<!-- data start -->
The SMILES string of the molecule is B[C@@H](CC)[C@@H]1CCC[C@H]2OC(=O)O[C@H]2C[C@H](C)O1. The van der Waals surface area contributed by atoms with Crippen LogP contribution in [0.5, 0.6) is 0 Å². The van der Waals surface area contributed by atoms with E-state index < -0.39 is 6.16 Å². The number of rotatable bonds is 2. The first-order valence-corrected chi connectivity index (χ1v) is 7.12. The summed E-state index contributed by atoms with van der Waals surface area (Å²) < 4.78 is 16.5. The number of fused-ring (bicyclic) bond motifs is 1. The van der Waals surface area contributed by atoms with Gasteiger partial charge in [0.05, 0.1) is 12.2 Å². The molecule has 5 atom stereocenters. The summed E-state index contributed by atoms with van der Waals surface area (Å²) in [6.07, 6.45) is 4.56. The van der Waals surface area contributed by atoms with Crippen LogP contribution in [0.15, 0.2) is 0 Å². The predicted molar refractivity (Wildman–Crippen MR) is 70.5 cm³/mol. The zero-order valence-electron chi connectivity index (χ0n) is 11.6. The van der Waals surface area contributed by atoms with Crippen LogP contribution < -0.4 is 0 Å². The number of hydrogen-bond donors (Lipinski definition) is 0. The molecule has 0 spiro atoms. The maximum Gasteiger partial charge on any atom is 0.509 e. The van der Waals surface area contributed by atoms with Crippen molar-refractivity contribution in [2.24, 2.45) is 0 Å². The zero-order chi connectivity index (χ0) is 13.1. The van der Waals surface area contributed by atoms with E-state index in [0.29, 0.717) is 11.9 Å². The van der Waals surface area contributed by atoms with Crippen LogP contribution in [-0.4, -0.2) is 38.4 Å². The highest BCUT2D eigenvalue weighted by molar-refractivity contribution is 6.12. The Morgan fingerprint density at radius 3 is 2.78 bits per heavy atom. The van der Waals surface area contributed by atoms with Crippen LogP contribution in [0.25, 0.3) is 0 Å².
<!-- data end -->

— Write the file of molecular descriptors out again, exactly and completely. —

The SMILES string of the molecule is B[C@@H](CC)[C@@H]1CCC[C@H]2OC(=O)O[C@H]2C[C@H](C)O1. The van der Waals surface area contributed by atoms with Crippen LogP contribution in [0.5, 0.6) is 0 Å². The van der Waals surface area contributed by atoms with E-state index < -0.39 is 6.16 Å². The number of rotatable bonds is 2. The first-order valence-corrected chi connectivity index (χ1v) is 7.12. The summed E-state index contributed by atoms with van der Waals surface area (Å²) < 4.78 is 16.5. The number of fused-ring (bicyclic) bond motifs is 1. The van der Waals surface area contributed by atoms with Gasteiger partial charge in [0.05, 0.1) is 12.2 Å². The molecule has 5 atom stereocenters. The summed E-state index contributed by atoms with van der Waals surface area (Å²) in [6.07, 6.45) is 4.56. The van der Waals surface area contributed by atoms with Crippen LogP contribution in [0.15, 0.2) is 0 Å². The predicted molar refractivity (Wildman–Crippen MR) is 70.5 cm³/mol. The zero-order valence-electron chi connectivity index (χ0n) is 11.6. The van der Waals surface area contributed by atoms with Crippen LogP contribution < -0.4 is 0 Å². The number of hydrogen-bond donors (Lipinski definition) is 0. The molecule has 0 spiro atoms. The maximum Gasteiger partial charge on any atom is 0.509 e. The van der Waals surface area contributed by atoms with Crippen molar-refractivity contribution in [2.24, 2.45) is 0 Å². The zero-order chi connectivity index (χ0) is 13.1. The van der Waals surface area contributed by atoms with E-state index in [0.29, 0.717) is 11.9 Å². The van der Waals surface area contributed by atoms with Crippen LogP contribution in [-0.4, -0.2) is 38.4 Å². The highest BCUT2D eigenvalue weighted by molar-refractivity contribution is 6.12. The Morgan fingerprint density at radius 3 is 2.78 bits per heavy atom. The van der Waals surface area contributed by atoms with Crippen LogP contribution in [0.25, 0.3) is 0 Å².